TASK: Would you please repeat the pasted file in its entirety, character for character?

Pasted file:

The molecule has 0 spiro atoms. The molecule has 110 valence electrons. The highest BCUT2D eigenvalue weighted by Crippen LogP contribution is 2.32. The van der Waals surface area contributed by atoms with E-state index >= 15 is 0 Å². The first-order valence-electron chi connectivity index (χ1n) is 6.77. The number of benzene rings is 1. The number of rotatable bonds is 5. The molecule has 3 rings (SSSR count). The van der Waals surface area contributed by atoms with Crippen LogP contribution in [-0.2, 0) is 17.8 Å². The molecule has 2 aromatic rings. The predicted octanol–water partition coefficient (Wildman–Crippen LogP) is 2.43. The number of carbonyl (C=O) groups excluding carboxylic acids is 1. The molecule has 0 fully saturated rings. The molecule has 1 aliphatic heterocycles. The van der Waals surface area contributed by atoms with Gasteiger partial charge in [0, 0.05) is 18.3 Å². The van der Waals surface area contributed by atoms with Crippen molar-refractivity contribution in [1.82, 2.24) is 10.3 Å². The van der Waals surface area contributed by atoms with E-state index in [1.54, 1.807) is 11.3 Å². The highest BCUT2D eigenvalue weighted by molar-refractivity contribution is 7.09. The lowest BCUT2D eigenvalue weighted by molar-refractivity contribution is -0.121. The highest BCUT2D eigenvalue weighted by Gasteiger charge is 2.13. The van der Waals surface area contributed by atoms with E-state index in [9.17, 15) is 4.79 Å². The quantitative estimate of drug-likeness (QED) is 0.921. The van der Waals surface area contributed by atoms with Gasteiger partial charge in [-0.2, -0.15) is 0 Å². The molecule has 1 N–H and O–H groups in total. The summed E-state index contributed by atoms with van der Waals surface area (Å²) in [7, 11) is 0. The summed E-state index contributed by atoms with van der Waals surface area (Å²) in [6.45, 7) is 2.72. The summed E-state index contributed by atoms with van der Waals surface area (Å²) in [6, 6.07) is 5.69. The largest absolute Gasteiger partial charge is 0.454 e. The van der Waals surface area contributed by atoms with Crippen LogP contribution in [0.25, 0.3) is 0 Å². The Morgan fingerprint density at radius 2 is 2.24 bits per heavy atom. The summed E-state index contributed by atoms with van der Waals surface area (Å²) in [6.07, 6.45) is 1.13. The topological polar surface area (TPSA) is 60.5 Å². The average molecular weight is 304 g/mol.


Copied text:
The molecule has 0 spiro atoms. The molecule has 110 valence electrons. The highest BCUT2D eigenvalue weighted by Crippen LogP contribution is 2.32. The van der Waals surface area contributed by atoms with E-state index >= 15 is 0 Å². The first-order valence-electron chi connectivity index (χ1n) is 6.77. The number of benzene rings is 1. The number of rotatable bonds is 5. The molecule has 3 rings (SSSR count). The van der Waals surface area contributed by atoms with Crippen LogP contribution in [-0.2, 0) is 17.8 Å². The molecule has 2 aromatic rings. The predicted octanol–water partition coefficient (Wildman–Crippen LogP) is 2.43. The number of carbonyl (C=O) groups excluding carboxylic acids is 1. The molecule has 0 fully saturated rings. The molecule has 1 aliphatic heterocycles. The van der Waals surface area contributed by atoms with Gasteiger partial charge in [0, 0.05) is 18.3 Å². The van der Waals surface area contributed by atoms with Crippen molar-refractivity contribution in [1.82, 2.24) is 10.3 Å². The van der Waals surface area contributed by atoms with E-state index in [1.54, 1.807) is 11.3 Å². The highest BCUT2D eigenvalue weighted by molar-refractivity contribution is 7.09. The lowest BCUT2D eigenvalue weighted by molar-refractivity contribution is -0.121. The highest BCUT2D eigenvalue weighted by Gasteiger charge is 2.13. The van der Waals surface area contributed by atoms with E-state index in [9.17, 15) is 4.79 Å². The quantitative estimate of drug-likeness (QED) is 0.921. The van der Waals surface area contributed by atoms with Gasteiger partial charge in [-0.2, -0.15) is 0 Å². The molecule has 1 N–H and O–H groups in total. The summed E-state index contributed by atoms with van der Waals surface area (Å²) in [7, 11) is 0. The summed E-state index contributed by atoms with van der Waals surface area (Å²) in [6.45, 7) is 2.72. The summed E-state index contributed by atoms with van der Waals surface area (Å²) in [6, 6.07) is 5.69. The largest absolute Gasteiger partial charge is 0.454 e. The van der Waals surface area contributed by atoms with Crippen LogP contribution in [0.25, 0.3) is 0 Å². The Morgan fingerprint density at radius 2 is 2.24 bits per heavy atom. The summed E-state index contributed by atoms with van der Waals surface area (Å²) in [6.07, 6.45) is 1.13. The topological polar surface area (TPSA) is 60.5 Å². The average molecular weight is 304 g/mol.